Current Research Projects

On this website you will find an overview of all research areas and research projects at the Institute of Multiphase Flows.


Turbulent Reactive Flows

Experimental Investigation of Reactive Bubbly Flows

How does the interaction of the timescales of hydrodynamic mixing, mass transfer and reaction influence the selectivity in a chemical process?

Using laser measuring techniques like Particle Image Velocimetry and Laser Induced Fluoresccence to visualize the velocity and concentration fields of reactants, product or side products to understand the interaction of their timescales.

The understanding of the inerlinked local processes can lead to more save, reliable and efficient process control in mulitphase reactors of the next generation.

Detailed Information can be found here.

2D Turbulence in Faraday Flows

The energy transfer process in quasi-2D turbulent flows that develop on the surface of Faraday waves is investigated with laser techniques such as Particle Image Velocimetry and Particle Tracking Velocimetry.

Additionally, the interactions of the surface layer with the flow beneath the surface are studied: how does the vertical movement of the waves generate vorticity in the horizontal plane? What kind of velocity profiles and flow structures develop below the surface?"

Detailed Information can be found here.

CFD & Multiphase Mixing

Hydrodynamic Characterization of Deep-Sea Blowouts

For the experimental investigation of multiphase flow phenomena under simulated deep-sea conditions several high-pressure facilities have been developed, built and commissioned.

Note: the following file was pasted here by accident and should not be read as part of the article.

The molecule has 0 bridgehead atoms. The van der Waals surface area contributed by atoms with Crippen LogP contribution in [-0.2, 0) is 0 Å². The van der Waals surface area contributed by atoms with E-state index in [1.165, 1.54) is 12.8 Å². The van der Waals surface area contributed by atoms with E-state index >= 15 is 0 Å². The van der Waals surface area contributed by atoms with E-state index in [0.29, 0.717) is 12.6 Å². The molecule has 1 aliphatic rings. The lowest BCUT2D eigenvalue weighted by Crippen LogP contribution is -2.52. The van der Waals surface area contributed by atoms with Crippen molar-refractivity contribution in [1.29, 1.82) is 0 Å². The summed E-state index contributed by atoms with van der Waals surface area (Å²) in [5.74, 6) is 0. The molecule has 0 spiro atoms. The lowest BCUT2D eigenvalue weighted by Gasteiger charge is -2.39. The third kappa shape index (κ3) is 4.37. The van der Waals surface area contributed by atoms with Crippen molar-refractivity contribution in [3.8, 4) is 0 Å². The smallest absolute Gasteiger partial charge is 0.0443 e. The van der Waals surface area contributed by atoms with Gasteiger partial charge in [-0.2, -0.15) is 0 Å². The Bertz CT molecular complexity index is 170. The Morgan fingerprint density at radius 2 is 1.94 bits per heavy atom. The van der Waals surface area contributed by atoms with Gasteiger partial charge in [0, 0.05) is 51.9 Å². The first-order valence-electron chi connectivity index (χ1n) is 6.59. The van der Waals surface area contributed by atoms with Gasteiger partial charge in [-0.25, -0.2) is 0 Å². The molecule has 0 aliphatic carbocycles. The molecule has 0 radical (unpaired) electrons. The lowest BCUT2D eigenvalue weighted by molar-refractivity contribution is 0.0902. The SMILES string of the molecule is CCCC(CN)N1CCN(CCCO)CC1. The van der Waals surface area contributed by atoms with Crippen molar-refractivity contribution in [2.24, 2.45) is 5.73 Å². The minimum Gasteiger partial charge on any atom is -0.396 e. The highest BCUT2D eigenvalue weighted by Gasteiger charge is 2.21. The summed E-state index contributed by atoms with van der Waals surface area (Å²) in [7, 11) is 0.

Sophisticated measurement technologies such as high-definition camera recording, high-speed Particle Image Velocimetry (PIV) and an endoscopic particle size measurement system from the Sopat GmbH are applied.

Close collaboration with various international partners for experimental investigations and modeling.

Detailed Information can be found here.

KoPPona 2.0

Driven by the ENPRO initiative the fine and special chemistry industry develops continuous processes with special requirements to versatility, robustness and service life to efficiently produce polymer specialties. Modular micro and mini structured plants provide a suitable solution and ensure efficient reaction control and enable scale up while minimizing operating cost. Fouling in micro structured devices decreases the service time and is therefore investigated by the KoPPonA 2.0 project.

Mass transfer in micro structured devices, polymerization reaction networks and polymer accretion on reactor walls are numerically modeled in CFD. For the model validation microscopic laser-induced fluorescence (µ-LIF) and UV/VIS are applied. Analytic chemistry and sensor technology is embraced with close collaboration of project partners.

Detailed Information can be found here.

Multiphase Bioreactors

Large Scale Bioreactors - Insights Into a Black Box

Lack of knowledge especially for large scale applications, where the influence of the inhomogeneity of the gas phase is much higher than in small scale reactors.

An acrylic glass reactor has been designed and erected on industrial scale (15 000 L).

The optical access of this reactor enables us detailed studies on local flow patterns and their influences on mixing and mass transfer.

Liquids with tailored theology for the substiution of process media to enable opticale measurements (various industrial partners).